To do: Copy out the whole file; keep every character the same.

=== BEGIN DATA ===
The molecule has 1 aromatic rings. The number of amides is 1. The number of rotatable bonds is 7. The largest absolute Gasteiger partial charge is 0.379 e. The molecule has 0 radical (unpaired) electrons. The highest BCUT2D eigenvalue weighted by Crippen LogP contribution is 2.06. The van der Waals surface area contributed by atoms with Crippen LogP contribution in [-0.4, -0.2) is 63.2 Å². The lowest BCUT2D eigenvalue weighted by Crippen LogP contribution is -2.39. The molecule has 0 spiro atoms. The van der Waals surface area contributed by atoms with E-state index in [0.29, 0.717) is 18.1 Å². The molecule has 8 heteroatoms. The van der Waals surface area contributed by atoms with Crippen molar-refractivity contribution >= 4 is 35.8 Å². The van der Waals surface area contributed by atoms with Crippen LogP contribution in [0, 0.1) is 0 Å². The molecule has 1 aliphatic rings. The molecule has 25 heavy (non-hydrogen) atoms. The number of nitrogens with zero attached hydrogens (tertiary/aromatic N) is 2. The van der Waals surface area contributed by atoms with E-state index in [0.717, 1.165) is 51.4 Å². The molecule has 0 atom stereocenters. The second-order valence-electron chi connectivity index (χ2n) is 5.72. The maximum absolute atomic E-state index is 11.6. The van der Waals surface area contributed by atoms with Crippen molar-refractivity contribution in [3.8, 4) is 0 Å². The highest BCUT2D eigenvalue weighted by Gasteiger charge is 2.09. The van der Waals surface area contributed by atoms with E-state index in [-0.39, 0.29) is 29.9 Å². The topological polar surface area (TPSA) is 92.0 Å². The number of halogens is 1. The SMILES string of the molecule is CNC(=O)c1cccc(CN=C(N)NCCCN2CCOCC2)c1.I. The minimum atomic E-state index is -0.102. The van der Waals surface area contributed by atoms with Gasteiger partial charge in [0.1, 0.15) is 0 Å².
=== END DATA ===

The molecule has 1 aromatic rings. The number of amides is 1. The number of rotatable bonds is 7. The largest absolute Gasteiger partial charge is 0.379 e. The molecule has 0 radical (unpaired) electrons. The highest BCUT2D eigenvalue weighted by Crippen LogP contribution is 2.06. The van der Waals surface area contributed by atoms with Crippen LogP contribution in [-0.4, -0.2) is 63.2 Å². The lowest BCUT2D eigenvalue weighted by Crippen LogP contribution is -2.39. The molecule has 0 spiro atoms. The van der Waals surface area contributed by atoms with E-state index in [0.29, 0.717) is 18.1 Å². The molecule has 8 heteroatoms. The van der Waals surface area contributed by atoms with Crippen molar-refractivity contribution >= 4 is 35.8 Å². The van der Waals surface area contributed by atoms with Crippen LogP contribution in [0, 0.1) is 0 Å². The molecule has 1 aliphatic rings. The molecule has 25 heavy (non-hydrogen) atoms. The number of nitrogens with zero attached hydrogens (tertiary/aromatic N) is 2. The van der Waals surface area contributed by atoms with E-state index in [0.717, 1.165) is 51.4 Å². The molecule has 0 atom stereocenters. The second-order valence-electron chi connectivity index (χ2n) is 5.72. The maximum absolute atomic E-state index is 11.6. The van der Waals surface area contributed by atoms with Crippen molar-refractivity contribution in [3.8, 4) is 0 Å². The highest BCUT2D eigenvalue weighted by Gasteiger charge is 2.09. The van der Waals surface area contributed by atoms with E-state index in [-0.39, 0.29) is 29.9 Å². The topological polar surface area (TPSA) is 92.0 Å². The number of halogens is 1. The SMILES string of the molecule is CNC(=O)c1cccc(CN=C(N)NCCCN2CCOCC2)c1.I. The minimum atomic E-state index is -0.102. The van der Waals surface area contributed by atoms with Gasteiger partial charge in [0.1, 0.15) is 0 Å².